Review and photographs by Kirsten Ferguson
A show featuring Thurston Moore could potentially go in a few different directions. As much as Sonic Youth – his band of over 30 years – melds straight-forward pop with dissonant, sprawling guitar rock, Moore’s solo work can find him embracing his melodic side or indulging in free-form noise experimentation.
At Club Helsinki, where Moore and his band were largely showcasing songs from his great recent solo album – the Beck-produced, acoustic “Demolished Thoughts” – the melodic side was fully in the house. The album itself is wistful and introspective, in a way that strikes a chord on a gray late winter day, while interesting layers of chamber folk instrumentation from harp and violin add to the moody appeal.
Opener Josh Burkett, who runs Mystery Train Records in Amherst, Massachusetts, established the evening’s relatively mellow mood early on. With head bowed, he strummed a set of ruminative, mostly instrumental guitar over the subtle din of clashing silverware as seated Club Helsinki patrons wrapped up their meals.
When Moore arrived onstage with an acoustic 12-string guitar, it appeared he had even dressed for a more serious occasion, looking as professorial as rock and roll gets in a jacket, tie, button-down and sneakers. Harpist Mary Lattimore and violinist Samara Lubelski – responsible for the graceful string flourishes on “Demolished Thoughts” – were with him, as were drummer John Moloney and guitarist Keith Wood.
They opened with the atmospheric “Mina Loy,” a frustrated love song from the latest album that features brooding interplay among violin, harp and guitar and Moore’s vivid lyrics: “Found a diamond in the gutter, on an early morning freeze.”
Without reading too much into things (we all know Moore and his Sonic Youth bandmate/wife Kim Gordon broke up, right?), it was a bit hard not to interpret the first three songs of the night as a triptych to forgone romance. “In Silver Rain with a Paper Key,” a faraway, dreamy tune with a sad lament to a lost lover was followed by the friendship-pledging “Fri/end” from Moore’s previous “Trees Outside the Academy” solo album.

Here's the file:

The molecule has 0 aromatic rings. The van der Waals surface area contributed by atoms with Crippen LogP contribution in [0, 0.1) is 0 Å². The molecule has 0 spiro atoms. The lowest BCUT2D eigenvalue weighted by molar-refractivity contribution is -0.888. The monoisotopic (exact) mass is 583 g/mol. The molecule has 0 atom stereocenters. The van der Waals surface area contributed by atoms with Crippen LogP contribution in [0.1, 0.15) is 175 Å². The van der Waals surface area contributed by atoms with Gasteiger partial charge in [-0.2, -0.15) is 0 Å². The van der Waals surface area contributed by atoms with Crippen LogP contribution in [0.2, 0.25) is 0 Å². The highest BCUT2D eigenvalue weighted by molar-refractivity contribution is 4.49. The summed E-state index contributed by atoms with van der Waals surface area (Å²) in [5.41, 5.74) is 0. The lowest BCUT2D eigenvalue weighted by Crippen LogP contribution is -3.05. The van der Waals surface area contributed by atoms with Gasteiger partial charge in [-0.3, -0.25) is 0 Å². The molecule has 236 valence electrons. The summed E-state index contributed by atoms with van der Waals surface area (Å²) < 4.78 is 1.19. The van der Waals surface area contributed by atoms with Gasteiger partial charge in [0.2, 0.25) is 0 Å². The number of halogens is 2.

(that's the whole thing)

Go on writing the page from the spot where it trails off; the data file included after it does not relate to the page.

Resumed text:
Interspersed between the songs, Moore read brief bits of cryptic poetry without explanation. One riffed on a writer who walks through a glass window; another contained the line, “Hashish on a punk pin.”
The night wasn’t without some full-blown rock moments, though. “Circulation,” a new song that sounds like vintage “Daydream Nation”-era Sonic Youth but with violin replacing wailing guitar, swelled at the end into a dissonant freak-out of strings and guitar. And “Ono Soul,” from Moore’s 1995 solo album “Psychic Hearts” erupted in a huge cacophony of noise before immediately shifting back to quiet.
“This is a song by Slayer,” Moore said, kidding, before the set’s last song, “Psychic Hearts.” He removed his jacket, untucked his sweaty shirt, folded his tie and handed it off to the drummer. It’s one of Moore’s best songs, and next to Sonic Youth’s “Teen Age Riot,” one of the best teen rebellion anthems written: “I know you had a fucked up life, growing up in a stupid town. Your mother was a mixed-up jerk, and your father he just fucked around.”
“Here’s to the night,” Moore announced after requesting a gin and tonic from the bar and closing the show with a trio of “Psychic Hearts” songs: “Pretty Bad,” which morphed into “See-Through Playmate” and “Feathers.”
Julia Zave’s photograph at Metroland